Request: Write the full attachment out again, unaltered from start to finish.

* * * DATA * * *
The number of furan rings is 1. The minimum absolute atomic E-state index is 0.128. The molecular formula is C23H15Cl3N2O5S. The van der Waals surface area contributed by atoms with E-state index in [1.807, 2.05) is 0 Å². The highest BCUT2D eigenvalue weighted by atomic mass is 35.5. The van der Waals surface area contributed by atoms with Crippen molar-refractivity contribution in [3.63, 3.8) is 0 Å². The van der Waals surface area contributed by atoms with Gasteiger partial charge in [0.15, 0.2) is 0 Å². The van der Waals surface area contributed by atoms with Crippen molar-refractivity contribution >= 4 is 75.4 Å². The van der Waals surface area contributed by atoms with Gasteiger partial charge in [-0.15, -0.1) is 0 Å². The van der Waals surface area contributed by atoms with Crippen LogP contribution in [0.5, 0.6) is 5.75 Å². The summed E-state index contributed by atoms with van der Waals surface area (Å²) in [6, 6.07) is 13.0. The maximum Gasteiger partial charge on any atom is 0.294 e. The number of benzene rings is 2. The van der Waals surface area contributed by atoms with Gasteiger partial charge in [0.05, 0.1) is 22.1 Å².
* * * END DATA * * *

The number of furan rings is 1. The minimum absolute atomic E-state index is 0.128. The molecular formula is C23H15Cl3N2O5S. The van der Waals surface area contributed by atoms with E-state index in [1.807, 2.05) is 0 Å². The highest BCUT2D eigenvalue weighted by atomic mass is 35.5. The van der Waals surface area contributed by atoms with Crippen molar-refractivity contribution in [3.63, 3.8) is 0 Å². The van der Waals surface area contributed by atoms with Gasteiger partial charge in [0.15, 0.2) is 0 Å². The van der Waals surface area contributed by atoms with Crippen molar-refractivity contribution >= 4 is 75.4 Å². The van der Waals surface area contributed by atoms with Gasteiger partial charge in [-0.15, -0.1) is 0 Å². The van der Waals surface area contributed by atoms with Crippen LogP contribution in [0.5, 0.6) is 5.75 Å². The summed E-state index contributed by atoms with van der Waals surface area (Å²) in [6, 6.07) is 13.0. The maximum Gasteiger partial charge on any atom is 0.294 e. The number of benzene rings is 2. The van der Waals surface area contributed by atoms with Gasteiger partial charge in [0.05, 0.1) is 22.1 Å².